Maritime Services for Russian-Origin Crude Oil

U.S. sanctions update

John Anwesen & Lydia Childre

10/30/20232 min read

In light of geopolitical developments and increased expansion of a new “shadow trade” in crude oil and petroleum products of Russian-origin, on October 12, 2023, the Price Cap Coalition (Coalition), comprised of the G7, European Union, and Australia, issued a Maritime Safety Advisory to public and private sector maritime industry stakeholders[1] regarding best practices to prevent sanctions evasion.

Price Cap Coalition Policy

The price cap policy was designed to reduce revenues for Russian-origin crude oil and petroleum products to limit Russia’s ability to finance its war in Ukraine, while ensuring global security of supply.

Under the price cap policy, Coalition-based companies may continue providing maritime services for Russian-origin crude oil and petroleum products, so long as the products are sold at or below the price cap levels.

OFAC Price Cap Determinations

Price Caps

There are three price caps to be aware of when providing maritime services for Russian-origin crude oil and petroleum products. The crude oil price cap took effect in December 2022 with a cap on Russian crude oil at $60 per barrel. The petroleum products price caps took effect in February 2023 with a “Discount to Crude” cap at $45 per barrel, and a “Premium to Crude” cap at $100 per barrel.

Maritime Services

OFAC had issued two parallel determinations implementing the maritime services policies for Russian-origin crude oil and for petroleum products.[2] Pursuant to these determinations, “U.S. persons” are restricted from providing covered services[3] for transactions that evade the relevant price cap levels. Such covered services include:

Maritime Safety Advisory

The Advisory notes that the dynamic geopolitical landscape caused a shift in trade routes, broadened the scope of service providers, and resulted in a partial loss of transaction visibility. Consequently, a new phenomenon termed “shadow trade” has surfaced, marked by high-risk shipping practices involving sanctioned individuals and entities or restricted cargo. Some of the key factors suggestive of heightened risks include the following:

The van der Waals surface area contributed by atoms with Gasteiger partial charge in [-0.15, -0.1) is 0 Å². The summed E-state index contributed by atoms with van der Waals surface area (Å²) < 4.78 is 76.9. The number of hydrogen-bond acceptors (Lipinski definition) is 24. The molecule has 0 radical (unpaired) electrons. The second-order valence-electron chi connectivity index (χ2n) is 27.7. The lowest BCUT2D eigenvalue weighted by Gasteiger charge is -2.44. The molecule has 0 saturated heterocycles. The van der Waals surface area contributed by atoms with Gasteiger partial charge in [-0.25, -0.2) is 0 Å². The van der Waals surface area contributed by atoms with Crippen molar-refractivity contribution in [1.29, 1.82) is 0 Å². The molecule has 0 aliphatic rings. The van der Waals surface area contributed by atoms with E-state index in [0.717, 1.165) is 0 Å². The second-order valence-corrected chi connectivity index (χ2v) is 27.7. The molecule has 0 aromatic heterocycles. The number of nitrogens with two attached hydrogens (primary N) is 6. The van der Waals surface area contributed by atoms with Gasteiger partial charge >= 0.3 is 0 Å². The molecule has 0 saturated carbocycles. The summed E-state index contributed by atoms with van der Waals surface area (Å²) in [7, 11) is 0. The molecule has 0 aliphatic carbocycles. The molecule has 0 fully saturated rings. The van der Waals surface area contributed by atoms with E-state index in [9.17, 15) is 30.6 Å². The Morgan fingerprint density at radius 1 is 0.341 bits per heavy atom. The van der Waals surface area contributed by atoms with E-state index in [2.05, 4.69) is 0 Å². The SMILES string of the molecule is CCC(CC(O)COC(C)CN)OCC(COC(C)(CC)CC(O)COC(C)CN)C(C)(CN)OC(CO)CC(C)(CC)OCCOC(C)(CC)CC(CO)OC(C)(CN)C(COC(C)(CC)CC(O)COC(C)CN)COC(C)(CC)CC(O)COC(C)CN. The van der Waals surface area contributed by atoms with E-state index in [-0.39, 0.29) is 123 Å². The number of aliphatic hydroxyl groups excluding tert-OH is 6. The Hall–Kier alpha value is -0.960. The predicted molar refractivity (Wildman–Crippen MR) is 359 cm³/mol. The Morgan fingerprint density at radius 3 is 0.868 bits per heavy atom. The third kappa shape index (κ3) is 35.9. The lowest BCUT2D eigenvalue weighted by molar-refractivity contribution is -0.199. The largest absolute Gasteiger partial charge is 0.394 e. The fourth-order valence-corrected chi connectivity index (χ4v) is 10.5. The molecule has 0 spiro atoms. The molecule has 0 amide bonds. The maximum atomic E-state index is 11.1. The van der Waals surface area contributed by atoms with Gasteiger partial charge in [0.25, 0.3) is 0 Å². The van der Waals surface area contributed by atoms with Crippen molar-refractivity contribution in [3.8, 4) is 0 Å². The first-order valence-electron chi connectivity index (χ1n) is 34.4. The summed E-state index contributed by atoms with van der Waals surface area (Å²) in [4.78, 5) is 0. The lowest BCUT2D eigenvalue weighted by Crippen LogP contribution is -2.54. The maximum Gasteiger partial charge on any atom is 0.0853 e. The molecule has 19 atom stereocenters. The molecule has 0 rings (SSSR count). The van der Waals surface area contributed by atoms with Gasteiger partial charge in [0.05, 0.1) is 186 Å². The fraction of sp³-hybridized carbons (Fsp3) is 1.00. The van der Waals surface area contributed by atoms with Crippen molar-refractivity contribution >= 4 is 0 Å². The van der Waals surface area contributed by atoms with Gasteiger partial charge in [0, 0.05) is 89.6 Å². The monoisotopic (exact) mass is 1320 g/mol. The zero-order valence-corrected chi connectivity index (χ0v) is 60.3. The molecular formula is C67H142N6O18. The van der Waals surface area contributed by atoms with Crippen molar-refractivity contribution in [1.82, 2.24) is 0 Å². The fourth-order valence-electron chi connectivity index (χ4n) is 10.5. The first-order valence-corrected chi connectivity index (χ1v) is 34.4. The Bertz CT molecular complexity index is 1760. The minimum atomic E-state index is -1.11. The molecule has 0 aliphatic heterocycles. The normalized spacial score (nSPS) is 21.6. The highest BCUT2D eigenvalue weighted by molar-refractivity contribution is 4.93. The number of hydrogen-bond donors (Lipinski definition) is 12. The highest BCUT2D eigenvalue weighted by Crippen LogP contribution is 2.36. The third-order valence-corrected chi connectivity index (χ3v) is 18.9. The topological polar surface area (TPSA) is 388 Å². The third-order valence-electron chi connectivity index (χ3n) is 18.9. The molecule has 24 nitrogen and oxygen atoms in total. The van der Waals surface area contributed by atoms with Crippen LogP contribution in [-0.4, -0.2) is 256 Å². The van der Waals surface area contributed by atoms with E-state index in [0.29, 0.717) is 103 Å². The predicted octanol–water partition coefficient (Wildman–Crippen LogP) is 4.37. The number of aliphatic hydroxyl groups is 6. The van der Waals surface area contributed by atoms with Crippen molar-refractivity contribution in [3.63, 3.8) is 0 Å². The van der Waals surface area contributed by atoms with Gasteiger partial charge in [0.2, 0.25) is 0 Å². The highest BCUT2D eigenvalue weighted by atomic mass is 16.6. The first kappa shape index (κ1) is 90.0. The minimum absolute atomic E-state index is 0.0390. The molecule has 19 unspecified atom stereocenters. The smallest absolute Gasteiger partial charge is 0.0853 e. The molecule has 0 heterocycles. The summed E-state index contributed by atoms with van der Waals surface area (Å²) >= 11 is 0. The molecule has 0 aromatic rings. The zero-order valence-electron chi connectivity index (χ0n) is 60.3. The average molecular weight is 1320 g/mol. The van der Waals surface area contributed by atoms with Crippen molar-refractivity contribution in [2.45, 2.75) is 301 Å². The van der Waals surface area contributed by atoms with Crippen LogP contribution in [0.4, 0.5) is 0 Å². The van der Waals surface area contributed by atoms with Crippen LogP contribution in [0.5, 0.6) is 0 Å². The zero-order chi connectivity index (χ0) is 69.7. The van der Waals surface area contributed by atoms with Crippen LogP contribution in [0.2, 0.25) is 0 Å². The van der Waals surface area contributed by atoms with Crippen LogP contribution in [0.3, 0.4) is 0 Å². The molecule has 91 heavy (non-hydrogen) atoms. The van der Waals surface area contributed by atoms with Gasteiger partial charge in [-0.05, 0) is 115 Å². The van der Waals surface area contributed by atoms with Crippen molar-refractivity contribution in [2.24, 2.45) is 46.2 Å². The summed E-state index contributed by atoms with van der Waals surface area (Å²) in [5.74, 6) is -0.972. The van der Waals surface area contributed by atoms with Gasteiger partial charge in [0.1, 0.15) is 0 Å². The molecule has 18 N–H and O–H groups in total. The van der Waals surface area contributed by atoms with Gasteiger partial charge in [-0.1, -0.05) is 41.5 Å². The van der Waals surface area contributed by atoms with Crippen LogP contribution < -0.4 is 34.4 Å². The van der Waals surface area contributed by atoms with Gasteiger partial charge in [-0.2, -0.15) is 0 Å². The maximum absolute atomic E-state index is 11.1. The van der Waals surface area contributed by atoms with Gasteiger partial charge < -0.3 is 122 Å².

• Maritime Safety and Marine Environment - Use of older vessels with non-compliant flag state registrations and / or missing regulatory certificates pursuant to international conventions, including maintenance or safety standards.

  • Insurance and Economic - Reliance on “unproven” P&I insurance providers operating in jurisdictions with little regulatory oversight or transparency.

  • Reputational, Logistical, and Financial - Concealment of ownership structures, cargo-origin, and activity, including through disabled AIS systems.

Best Practices Recommendations

The Coalition provides maritime industry stakeholders some of the following best practices recommendations:

  • Conduct sufficient due diligence to determine relevant risks and require continuous and appropriate maritime insurance coverage for the entire voyage.

  • Require receipt of classification for vessel fitness from IACS member classification societies.

  • Promote and / or require continuous AIS broadcasting consistent with SOLAS.

  • Conduct enhanced due diligence, including required notifications by Annex I of MARPOL, of ship-to-ship transfers.

  • Request associated shipping and ancillary costs including through contract revision, as needed, to reveal if inflated costs are concealing oil purchases above the price cap.

[1] “Maritime industry stakeholders” are referenced to include “port authorities, other government bodies, ship owners, managers, operators, brokers, ship chandlers, flag registries, port operators, shipping companies, freight forwarders, classification service providers, and insurance and reinsurance companies.” See Advisory at 1.

[2] These determinations were issued pursuant to Executive Order 14071, “Prohibiting New Investment in and Certain Services to the Russian Federation in Response to Continued Russian Federation Aggression” (April 2022) (“E.O. 14071”).